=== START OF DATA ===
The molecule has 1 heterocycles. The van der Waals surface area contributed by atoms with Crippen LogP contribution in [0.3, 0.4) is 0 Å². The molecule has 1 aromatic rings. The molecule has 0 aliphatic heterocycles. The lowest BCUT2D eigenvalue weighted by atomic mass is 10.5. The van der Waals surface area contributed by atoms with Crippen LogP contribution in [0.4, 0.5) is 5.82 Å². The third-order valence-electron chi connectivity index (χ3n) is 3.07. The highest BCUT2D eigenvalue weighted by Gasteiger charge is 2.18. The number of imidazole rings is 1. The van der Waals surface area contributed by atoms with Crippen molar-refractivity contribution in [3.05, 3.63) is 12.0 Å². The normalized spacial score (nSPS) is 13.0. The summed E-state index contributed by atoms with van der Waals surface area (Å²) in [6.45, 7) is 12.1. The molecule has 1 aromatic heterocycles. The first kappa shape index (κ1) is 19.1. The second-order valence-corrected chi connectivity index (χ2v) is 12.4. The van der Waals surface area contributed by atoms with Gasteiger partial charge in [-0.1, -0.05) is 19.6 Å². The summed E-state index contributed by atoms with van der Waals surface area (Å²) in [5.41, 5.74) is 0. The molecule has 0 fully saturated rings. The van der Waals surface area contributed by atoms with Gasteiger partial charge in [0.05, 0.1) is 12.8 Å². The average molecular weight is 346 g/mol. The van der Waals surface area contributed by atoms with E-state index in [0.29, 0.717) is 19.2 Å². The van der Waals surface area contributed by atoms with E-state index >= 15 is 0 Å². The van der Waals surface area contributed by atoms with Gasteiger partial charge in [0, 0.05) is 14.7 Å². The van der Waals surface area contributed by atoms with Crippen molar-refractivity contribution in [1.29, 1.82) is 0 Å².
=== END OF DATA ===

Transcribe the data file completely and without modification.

The molecule has 1 heterocycles. The van der Waals surface area contributed by atoms with Crippen LogP contribution in [0.3, 0.4) is 0 Å². The molecule has 1 aromatic rings. The molecule has 0 aliphatic heterocycles. The lowest BCUT2D eigenvalue weighted by atomic mass is 10.5. The van der Waals surface area contributed by atoms with Crippen LogP contribution in [0.4, 0.5) is 5.82 Å². The third-order valence-electron chi connectivity index (χ3n) is 3.07. The highest BCUT2D eigenvalue weighted by Gasteiger charge is 2.18. The number of imidazole rings is 1. The van der Waals surface area contributed by atoms with Crippen molar-refractivity contribution in [3.05, 3.63) is 12.0 Å². The normalized spacial score (nSPS) is 13.0. The summed E-state index contributed by atoms with van der Waals surface area (Å²) in [6.45, 7) is 12.1. The molecule has 1 aromatic heterocycles. The first kappa shape index (κ1) is 19.1. The second-order valence-corrected chi connectivity index (χ2v) is 12.4. The van der Waals surface area contributed by atoms with Gasteiger partial charge in [-0.1, -0.05) is 19.6 Å². The summed E-state index contributed by atoms with van der Waals surface area (Å²) in [5.41, 5.74) is 0. The molecule has 0 fully saturated rings. The van der Waals surface area contributed by atoms with Gasteiger partial charge in [0.05, 0.1) is 12.8 Å². The average molecular weight is 346 g/mol. The van der Waals surface area contributed by atoms with E-state index in [0.29, 0.717) is 19.2 Å². The van der Waals surface area contributed by atoms with E-state index >= 15 is 0 Å². The van der Waals surface area contributed by atoms with Gasteiger partial charge in [0, 0.05) is 14.7 Å². The van der Waals surface area contributed by atoms with Crippen molar-refractivity contribution in [1.29, 1.82) is 0 Å².